Pharma’s bad jobs week gets worse: AstraZeneca to cut 700 U.S. positions

AstraZeneca’s $1.1 billion cost-cutting effort has taken its latest round of jobs. Facing the prospect of lower U.S. revenues next year, the company has pulled the trigger on “necessary, but difficult decisions” to chop 700 positions.

AstraZeneca will eliminate the jobs throughout its U.S. commercial organization and North American headquarters in Wilmington, DE, where about 120 positions have been cut, according to a spokesperson. The remaining are field-based sales and nonsales jobs.

“While these decisions are in the best interest of our future, this is a difficult time for our entire U.S. organization, particularly for the people who are directly impacted,” according to a company statement on Thursday. The cuts are specific to the U.S. commercial business.

London-based AstraZeneca is suffering under generic competition for two of its once-top sellers, stomach med Nexium, which faced its first copycats last year, and Crestor, the statin drug that's been losing ground to generics since May 2016.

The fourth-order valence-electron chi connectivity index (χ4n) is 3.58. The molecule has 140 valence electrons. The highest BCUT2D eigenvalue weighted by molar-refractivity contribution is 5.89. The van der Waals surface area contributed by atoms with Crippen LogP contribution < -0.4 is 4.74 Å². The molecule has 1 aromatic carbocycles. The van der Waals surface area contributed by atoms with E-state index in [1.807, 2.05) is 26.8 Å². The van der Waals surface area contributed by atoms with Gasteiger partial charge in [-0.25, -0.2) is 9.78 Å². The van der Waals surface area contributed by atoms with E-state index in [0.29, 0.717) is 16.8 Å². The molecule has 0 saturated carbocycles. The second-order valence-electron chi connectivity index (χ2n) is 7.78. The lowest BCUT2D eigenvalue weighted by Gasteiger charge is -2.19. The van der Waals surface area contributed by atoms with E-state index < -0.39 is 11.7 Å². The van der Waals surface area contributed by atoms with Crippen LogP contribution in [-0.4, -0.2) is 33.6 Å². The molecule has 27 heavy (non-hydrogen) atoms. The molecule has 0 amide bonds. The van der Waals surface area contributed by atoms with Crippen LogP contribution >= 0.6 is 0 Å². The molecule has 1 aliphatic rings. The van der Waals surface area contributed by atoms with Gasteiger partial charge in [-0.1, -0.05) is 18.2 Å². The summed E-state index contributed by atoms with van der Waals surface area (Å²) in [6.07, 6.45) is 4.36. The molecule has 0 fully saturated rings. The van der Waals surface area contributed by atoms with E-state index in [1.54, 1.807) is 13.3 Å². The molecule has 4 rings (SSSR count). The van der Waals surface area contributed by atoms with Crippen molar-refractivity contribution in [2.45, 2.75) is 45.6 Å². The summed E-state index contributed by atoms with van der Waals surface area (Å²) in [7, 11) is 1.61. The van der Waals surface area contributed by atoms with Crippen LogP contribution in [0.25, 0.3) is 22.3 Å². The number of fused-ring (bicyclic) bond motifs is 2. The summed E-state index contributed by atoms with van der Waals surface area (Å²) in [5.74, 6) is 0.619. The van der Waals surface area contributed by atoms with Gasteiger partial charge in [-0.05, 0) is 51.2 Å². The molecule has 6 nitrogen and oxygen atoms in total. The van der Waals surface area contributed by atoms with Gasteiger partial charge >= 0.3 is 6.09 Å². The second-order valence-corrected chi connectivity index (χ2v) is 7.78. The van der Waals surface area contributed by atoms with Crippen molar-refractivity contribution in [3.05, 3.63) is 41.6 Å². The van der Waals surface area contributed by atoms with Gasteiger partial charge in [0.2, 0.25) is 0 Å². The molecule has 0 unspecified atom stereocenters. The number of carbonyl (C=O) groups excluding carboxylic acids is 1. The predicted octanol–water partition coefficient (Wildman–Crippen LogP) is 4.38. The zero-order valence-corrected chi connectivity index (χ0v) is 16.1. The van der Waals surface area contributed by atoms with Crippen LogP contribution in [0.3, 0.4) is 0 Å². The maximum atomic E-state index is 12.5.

The latest job cuts come days after AstraZeneca said it would move some U.K. finance jobs to Malaysia, Costa Rica and Poland as it works to consolidate back-office work in those three locations. Those moves are also part of the company's $1.1 billion cost-cutting effort first announced earlier this year.

“We will continue our commitment to treat all of our employees with respect and minimize disruption,” AZ’s statement said.

And Thursday’s cuts come amid a bad week overall for pharma jobs, with several of AZ’s peers announcing cutbacks. Mylan announced the biggest round, saying it’ll cut “less than 10%” of its global workforce of more than 35,000 employees. Endo has announced layoffs of 375 sales employees, and up to 80 staffers at Perrigo face the ax.

AstraZeneca's current struggles hinge on the demise of Crestor. Though the company has some promising new drugs helping to fill the gap, including cancer-fighter Lynparza, they're not enough to make up for Nexium and Crestor, both longtime blockbusters. Nexium brought in $3 billion in 2014, before generics hit, and Crestor put up $5 billion last year, about 21% of the company's $23.6 billion in sales. 

AstraZeneca’s U.S. revenue expectations also reflect pricing pressure in respiratory and diabetes, where payers are seeking to put a lid on costs by pitting drugmakers against each other for discounts.

"We continue to face loss of exclusivity impacts from many of our legacy products and work to compete in an ever-changing external environment," the company said in its statement.

So far this year, AstraZeneca has reported a core operating profit decrease of 12% in the first quarter, following that up with a 22% slide in in the second quarter and a 12% decline in the third quarter.

Part of its overhaul includes an effort to “reshape” the company’s manufacturing network as it looks to bolster its capacity in biologics and slim down elsewhere.